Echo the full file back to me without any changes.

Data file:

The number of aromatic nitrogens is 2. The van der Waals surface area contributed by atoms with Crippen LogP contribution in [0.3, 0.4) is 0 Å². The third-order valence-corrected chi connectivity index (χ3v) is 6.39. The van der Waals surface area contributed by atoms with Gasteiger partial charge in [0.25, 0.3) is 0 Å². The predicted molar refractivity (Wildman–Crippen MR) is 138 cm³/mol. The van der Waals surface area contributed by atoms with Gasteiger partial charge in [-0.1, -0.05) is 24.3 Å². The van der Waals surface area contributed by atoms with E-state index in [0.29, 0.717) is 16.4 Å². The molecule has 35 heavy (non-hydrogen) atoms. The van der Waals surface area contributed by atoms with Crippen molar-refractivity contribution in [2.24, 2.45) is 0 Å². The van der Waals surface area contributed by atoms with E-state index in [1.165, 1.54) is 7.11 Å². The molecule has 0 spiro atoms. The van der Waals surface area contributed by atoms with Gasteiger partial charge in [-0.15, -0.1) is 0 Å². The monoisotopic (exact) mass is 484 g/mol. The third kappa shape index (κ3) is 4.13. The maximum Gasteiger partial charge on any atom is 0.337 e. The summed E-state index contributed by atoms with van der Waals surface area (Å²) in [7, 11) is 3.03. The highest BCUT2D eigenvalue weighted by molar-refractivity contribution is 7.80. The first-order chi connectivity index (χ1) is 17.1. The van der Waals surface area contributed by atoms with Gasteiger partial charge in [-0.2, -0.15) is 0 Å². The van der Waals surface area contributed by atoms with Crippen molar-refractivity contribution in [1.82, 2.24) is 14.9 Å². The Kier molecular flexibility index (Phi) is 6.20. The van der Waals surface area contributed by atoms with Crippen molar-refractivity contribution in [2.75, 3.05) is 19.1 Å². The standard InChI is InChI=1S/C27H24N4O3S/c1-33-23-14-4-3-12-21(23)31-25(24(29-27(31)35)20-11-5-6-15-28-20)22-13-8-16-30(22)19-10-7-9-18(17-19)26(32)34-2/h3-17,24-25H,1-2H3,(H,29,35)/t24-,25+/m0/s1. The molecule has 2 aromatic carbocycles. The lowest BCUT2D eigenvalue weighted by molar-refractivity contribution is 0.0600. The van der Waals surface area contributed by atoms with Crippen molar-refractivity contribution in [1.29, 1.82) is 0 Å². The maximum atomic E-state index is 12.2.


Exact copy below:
The number of aromatic nitrogens is 2. The van der Waals surface area contributed by atoms with Crippen LogP contribution in [0.3, 0.4) is 0 Å². The third-order valence-corrected chi connectivity index (χ3v) is 6.39. The van der Waals surface area contributed by atoms with Gasteiger partial charge in [0.25, 0.3) is 0 Å². The predicted molar refractivity (Wildman–Crippen MR) is 138 cm³/mol. The van der Waals surface area contributed by atoms with Gasteiger partial charge in [-0.1, -0.05) is 24.3 Å². The van der Waals surface area contributed by atoms with E-state index in [0.29, 0.717) is 16.4 Å². The molecule has 35 heavy (non-hydrogen) atoms. The van der Waals surface area contributed by atoms with Crippen molar-refractivity contribution in [2.24, 2.45) is 0 Å². The van der Waals surface area contributed by atoms with E-state index in [1.165, 1.54) is 7.11 Å². The molecule has 0 spiro atoms. The van der Waals surface area contributed by atoms with Gasteiger partial charge in [-0.15, -0.1) is 0 Å². The monoisotopic (exact) mass is 484 g/mol. The third kappa shape index (κ3) is 4.13. The maximum Gasteiger partial charge on any atom is 0.337 e. The summed E-state index contributed by atoms with van der Waals surface area (Å²) in [7, 11) is 3.03. The highest BCUT2D eigenvalue weighted by molar-refractivity contribution is 7.80. The first-order chi connectivity index (χ1) is 17.1. The van der Waals surface area contributed by atoms with Gasteiger partial charge in [-0.2, -0.15) is 0 Å². The van der Waals surface area contributed by atoms with Crippen molar-refractivity contribution in [1.82, 2.24) is 14.9 Å². The Kier molecular flexibility index (Phi) is 6.20. The van der Waals surface area contributed by atoms with Crippen molar-refractivity contribution in [2.75, 3.05) is 19.1 Å². The standard InChI is InChI=1S/C27H24N4O3S/c1-33-23-14-4-3-12-21(23)31-25(24(29-27(31)35)20-11-5-6-15-28-20)22-13-8-16-30(22)19-10-7-9-18(17-19)26(32)34-2/h3-17,24-25H,1-2H3,(H,29,35)/t24-,25+/m0/s1. The molecule has 2 aromatic carbocycles. The lowest BCUT2D eigenvalue weighted by molar-refractivity contribution is 0.0600. The van der Waals surface area contributed by atoms with Crippen molar-refractivity contribution in [1.29, 1.82) is 0 Å². The maximum atomic E-state index is 12.2.